The first floor holds fiction, videos, DVDs, five computers and the story room where the children’s programs take place. The McGraw Historical Society room is on the back. The second floor holds classic fiction and nonfiction, plus the library office.
The front door opens onto the parlor on the left and a white bench long enough to hold six people on the right, with the stairwell leading up past a framed portrait of Lamont. The hallway opens onto a larger room, believed to date to 1813, before the parlor was added, containing new fiction, science fiction and the computers and then onto a room for juvenile and young adult fiction.
On the second floor, the stairway ends in a vestibule with an armchair, table and lamp, and shelves of classic fiction and McGraw High School yearbooks. Beyond are two rooms of nonfiction, one of them named after Florence Walter, the librarian from 1923 until 1963.
Widger, the librarian since 1998, said the library has 14,000 volumes. Three of the computers were purchased recently through a grant from the Bill and Melinda Gates Foundation, and the other two will be replaced next year with a similar grant.
The library receives funding from the village, the towns of Solon and Cortlandville, and the McGraw school district. There is no “friends of the library” program, where people donate books to be sold for the library’s benefit, but there is a book sale in June.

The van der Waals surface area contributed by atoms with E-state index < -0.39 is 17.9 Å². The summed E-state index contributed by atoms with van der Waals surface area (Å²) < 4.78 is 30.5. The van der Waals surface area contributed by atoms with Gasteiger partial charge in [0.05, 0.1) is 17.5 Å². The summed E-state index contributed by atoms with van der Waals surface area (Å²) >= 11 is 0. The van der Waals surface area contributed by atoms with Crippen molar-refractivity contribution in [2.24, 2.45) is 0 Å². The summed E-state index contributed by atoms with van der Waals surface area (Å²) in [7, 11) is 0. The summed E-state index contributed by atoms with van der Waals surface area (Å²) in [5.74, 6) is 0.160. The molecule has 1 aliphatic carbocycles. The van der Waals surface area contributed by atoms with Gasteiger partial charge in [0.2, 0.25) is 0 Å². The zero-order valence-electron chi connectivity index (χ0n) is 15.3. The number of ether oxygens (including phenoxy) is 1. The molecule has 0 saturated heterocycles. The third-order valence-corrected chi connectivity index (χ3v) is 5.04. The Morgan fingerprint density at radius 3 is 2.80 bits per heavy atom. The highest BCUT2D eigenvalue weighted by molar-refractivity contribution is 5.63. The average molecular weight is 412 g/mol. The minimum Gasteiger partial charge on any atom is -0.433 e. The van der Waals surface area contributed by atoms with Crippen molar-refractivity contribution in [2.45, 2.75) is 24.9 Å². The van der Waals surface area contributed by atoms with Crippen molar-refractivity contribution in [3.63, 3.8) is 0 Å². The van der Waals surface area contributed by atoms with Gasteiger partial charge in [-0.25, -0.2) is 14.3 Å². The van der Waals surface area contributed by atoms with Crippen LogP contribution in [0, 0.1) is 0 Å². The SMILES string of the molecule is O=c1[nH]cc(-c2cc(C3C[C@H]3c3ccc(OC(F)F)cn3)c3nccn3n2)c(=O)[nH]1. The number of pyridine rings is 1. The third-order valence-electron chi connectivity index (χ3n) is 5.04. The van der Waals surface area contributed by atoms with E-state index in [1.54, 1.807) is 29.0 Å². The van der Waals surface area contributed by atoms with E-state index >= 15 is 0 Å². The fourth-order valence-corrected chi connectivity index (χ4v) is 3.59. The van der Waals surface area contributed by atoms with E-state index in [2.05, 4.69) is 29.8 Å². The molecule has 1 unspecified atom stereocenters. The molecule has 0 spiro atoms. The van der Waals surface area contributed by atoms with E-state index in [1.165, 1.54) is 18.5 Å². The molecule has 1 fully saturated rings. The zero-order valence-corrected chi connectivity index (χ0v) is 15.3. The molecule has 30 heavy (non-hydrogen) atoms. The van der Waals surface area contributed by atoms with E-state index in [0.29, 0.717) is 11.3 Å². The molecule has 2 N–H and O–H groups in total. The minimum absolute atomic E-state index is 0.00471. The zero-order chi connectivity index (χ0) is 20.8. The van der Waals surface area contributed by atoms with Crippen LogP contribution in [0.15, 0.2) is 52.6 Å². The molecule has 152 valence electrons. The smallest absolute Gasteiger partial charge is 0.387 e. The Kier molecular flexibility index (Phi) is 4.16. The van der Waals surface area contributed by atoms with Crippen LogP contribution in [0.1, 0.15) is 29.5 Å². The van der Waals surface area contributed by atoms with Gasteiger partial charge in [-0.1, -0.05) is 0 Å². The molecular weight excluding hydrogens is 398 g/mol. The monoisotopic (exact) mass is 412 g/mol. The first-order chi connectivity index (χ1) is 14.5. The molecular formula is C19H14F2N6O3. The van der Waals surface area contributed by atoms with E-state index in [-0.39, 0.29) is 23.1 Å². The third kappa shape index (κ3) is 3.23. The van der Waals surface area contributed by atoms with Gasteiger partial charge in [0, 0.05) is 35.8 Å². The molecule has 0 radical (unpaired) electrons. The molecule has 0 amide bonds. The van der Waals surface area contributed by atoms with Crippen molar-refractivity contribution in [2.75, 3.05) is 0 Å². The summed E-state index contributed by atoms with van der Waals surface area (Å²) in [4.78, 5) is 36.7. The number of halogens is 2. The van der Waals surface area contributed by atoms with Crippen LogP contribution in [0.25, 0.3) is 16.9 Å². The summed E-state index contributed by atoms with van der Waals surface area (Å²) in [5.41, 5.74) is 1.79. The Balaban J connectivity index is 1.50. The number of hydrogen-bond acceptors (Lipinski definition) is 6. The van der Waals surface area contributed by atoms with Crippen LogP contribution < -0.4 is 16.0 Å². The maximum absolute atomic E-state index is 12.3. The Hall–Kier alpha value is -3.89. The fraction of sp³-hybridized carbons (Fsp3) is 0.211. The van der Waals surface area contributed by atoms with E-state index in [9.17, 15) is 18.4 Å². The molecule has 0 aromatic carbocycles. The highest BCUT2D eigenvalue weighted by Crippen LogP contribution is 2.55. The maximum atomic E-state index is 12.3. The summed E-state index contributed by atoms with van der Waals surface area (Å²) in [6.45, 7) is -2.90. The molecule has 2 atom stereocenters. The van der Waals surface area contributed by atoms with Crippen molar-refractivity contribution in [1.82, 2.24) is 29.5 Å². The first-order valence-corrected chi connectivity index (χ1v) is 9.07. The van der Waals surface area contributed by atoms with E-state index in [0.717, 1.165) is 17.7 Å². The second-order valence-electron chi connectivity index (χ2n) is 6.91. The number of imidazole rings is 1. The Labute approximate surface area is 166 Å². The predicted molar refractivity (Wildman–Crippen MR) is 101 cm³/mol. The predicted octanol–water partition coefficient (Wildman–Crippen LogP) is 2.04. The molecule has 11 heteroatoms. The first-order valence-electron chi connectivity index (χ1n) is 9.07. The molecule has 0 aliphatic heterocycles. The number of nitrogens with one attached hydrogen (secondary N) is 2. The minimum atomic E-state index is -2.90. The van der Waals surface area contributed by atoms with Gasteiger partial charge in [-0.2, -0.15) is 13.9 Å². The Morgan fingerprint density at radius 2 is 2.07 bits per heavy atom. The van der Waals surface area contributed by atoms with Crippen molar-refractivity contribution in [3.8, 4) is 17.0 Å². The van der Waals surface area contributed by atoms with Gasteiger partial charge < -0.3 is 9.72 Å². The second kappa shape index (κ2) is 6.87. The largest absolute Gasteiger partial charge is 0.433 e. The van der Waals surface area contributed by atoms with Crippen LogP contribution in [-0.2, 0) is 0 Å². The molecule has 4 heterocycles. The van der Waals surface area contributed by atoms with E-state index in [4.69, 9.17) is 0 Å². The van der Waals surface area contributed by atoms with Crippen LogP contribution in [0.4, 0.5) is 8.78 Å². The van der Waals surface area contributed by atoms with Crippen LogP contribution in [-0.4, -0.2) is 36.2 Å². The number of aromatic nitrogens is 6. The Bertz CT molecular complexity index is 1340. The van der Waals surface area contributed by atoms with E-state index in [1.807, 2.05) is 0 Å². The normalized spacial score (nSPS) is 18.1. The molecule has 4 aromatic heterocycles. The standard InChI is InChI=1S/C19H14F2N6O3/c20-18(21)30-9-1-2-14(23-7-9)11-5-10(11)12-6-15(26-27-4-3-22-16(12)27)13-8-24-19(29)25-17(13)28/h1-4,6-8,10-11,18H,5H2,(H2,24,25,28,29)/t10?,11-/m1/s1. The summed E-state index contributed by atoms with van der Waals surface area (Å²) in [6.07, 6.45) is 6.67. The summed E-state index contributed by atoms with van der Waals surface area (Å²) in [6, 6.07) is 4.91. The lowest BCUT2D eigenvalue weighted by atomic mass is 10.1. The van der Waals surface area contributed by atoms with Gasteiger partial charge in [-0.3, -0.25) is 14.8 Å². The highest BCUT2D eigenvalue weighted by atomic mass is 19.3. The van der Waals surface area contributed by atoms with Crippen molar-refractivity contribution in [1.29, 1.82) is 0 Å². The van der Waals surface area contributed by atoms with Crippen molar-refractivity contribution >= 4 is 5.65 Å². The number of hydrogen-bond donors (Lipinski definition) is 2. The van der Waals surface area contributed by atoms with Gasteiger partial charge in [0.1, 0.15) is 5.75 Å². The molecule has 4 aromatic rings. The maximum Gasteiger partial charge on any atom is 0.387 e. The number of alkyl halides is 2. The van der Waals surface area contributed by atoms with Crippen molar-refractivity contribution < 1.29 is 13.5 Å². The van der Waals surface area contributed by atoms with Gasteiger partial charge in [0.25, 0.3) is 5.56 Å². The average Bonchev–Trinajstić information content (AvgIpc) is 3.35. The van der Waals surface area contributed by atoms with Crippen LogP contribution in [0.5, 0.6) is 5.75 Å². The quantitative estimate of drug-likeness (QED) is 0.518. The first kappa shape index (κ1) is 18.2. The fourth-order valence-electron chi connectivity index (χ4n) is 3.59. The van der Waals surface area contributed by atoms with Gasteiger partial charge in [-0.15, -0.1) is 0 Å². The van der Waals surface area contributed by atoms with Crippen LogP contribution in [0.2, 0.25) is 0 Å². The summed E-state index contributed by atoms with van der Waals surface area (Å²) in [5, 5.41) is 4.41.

This week, the village’s Christmas tree will be put up on the library’s front lawn. Village residents will decorate it next Saturday, starting at 3 p.m. Hayrides, hot chocolate, cookies and caroling will be part of the event.
The library attracts people from all over Cortland County with its popular children’s programs, directed by part-time employee Tammy Sickmon.
It sponsors story time for preschool children every Friday morning, and the Star Bright Story Night for preschoolers and their families on the second Thursday of each month. Saturday morning means Books and Babies, a program designed for children up to 24 months old, which Sickmon brought from her work as a librarian in Charlotte, N.C.